When we moved into our house a few weeks ago, the little boy next door came over to meet my 10-year-old. He's 9, and I rejoiced that there was a potential playmate on our street for my TK-year-old daughter.
"There are lots of kids on our street," he assured me. "My girlfriend lives in that house, and she's eight."
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I tried to keep my eyebrows from sprinting skyward, but I couldn't believe this child called another little girl his "girlfriend." My daughter looked at me out of the corner of her eye; she knows that she isn't allowed to have a boyfriend until she's 16 — and even then, group dates only. Any insinutations of romance before then are stricly prohibited. I don't ever try to force my world views on other people's children, though, so I brushed past the topic and later addressed the conversation privately with my daughter.
When it comes to my children and preparing them for romance, I'm pretty conservative (if you haven't figured it out by now). Love, relationships and sex are all crucial events that can have a major impacts on someone's life and influence its path. I don't want to underprepare my kids.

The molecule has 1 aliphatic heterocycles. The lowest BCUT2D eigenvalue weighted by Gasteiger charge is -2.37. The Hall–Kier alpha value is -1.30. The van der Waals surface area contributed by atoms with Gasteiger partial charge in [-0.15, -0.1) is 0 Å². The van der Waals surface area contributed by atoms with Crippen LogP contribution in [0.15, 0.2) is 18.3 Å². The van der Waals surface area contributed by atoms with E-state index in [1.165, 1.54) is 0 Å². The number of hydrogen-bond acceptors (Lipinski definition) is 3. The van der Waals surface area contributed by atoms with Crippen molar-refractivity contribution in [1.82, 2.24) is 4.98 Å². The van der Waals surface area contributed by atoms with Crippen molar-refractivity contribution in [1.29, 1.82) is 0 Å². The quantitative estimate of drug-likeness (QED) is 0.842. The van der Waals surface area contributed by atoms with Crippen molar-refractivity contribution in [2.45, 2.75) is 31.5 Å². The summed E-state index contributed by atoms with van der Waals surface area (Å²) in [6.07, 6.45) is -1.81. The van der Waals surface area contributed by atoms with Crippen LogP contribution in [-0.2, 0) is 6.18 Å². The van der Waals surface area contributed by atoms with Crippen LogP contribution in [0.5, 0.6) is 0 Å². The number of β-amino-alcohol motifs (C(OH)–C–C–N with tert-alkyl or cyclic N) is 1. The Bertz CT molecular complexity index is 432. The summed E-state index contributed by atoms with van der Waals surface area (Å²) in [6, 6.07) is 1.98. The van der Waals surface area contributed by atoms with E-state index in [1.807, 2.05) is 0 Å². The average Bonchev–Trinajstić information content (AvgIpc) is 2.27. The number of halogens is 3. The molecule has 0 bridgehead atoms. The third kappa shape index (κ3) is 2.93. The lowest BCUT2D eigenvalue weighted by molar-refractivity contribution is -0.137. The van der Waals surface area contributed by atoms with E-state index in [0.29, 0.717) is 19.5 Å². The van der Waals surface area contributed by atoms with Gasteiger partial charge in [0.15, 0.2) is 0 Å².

Linda Sharps recently wrote a post on The Stir called "Cute Kid Moment or Too Close for Comfort?" about the internal freakout she had upon walking in on her 6-year-old son watching TV and cuddling with his good friend who happens to be a girl. Luckily the situation broke up before she had to intervene, but while many of the commenters called Sharps crazy for "overreacting" to something so innocent, the post — and Sharps' reaction — resonated with me.
I'll acknowledge that my approach is conservative, but with a daughter on the verge of a hormone tsunami, I'd rather be safe than sorry. I'm sure my daughter will someday resent me and my husband for our no-nonsense dating rules, but I'd never forgive myself if my lack of enforcement was mistaken as permission or approval for promiscuous behavior. I just don't find it cute — nor healthy — to allow children to mimic romantic affection as a form of play. Here are a few reasons.
1. Children should be practicing friendship skills. At a young age, children need to be learning non-romantic peer interactions: how to resolve disputes, consider the feelings of others and even stand up for themselves. These aren't easy skills — even for adults. If you allow or encourage kids to play at romance, before their platonic friendship skills have developed, they're going to venture into confusing situations. Their hearts are bound to be hurt by situations they're not mature enough to understand. How i my tk-year-old daughter going to deal when her "boyfriend" wants to "break up" on their two-day anniversary, or he won't hold her hand because it's sweaty? Those are small heartbreaks she's just not equipped to even consider yet.
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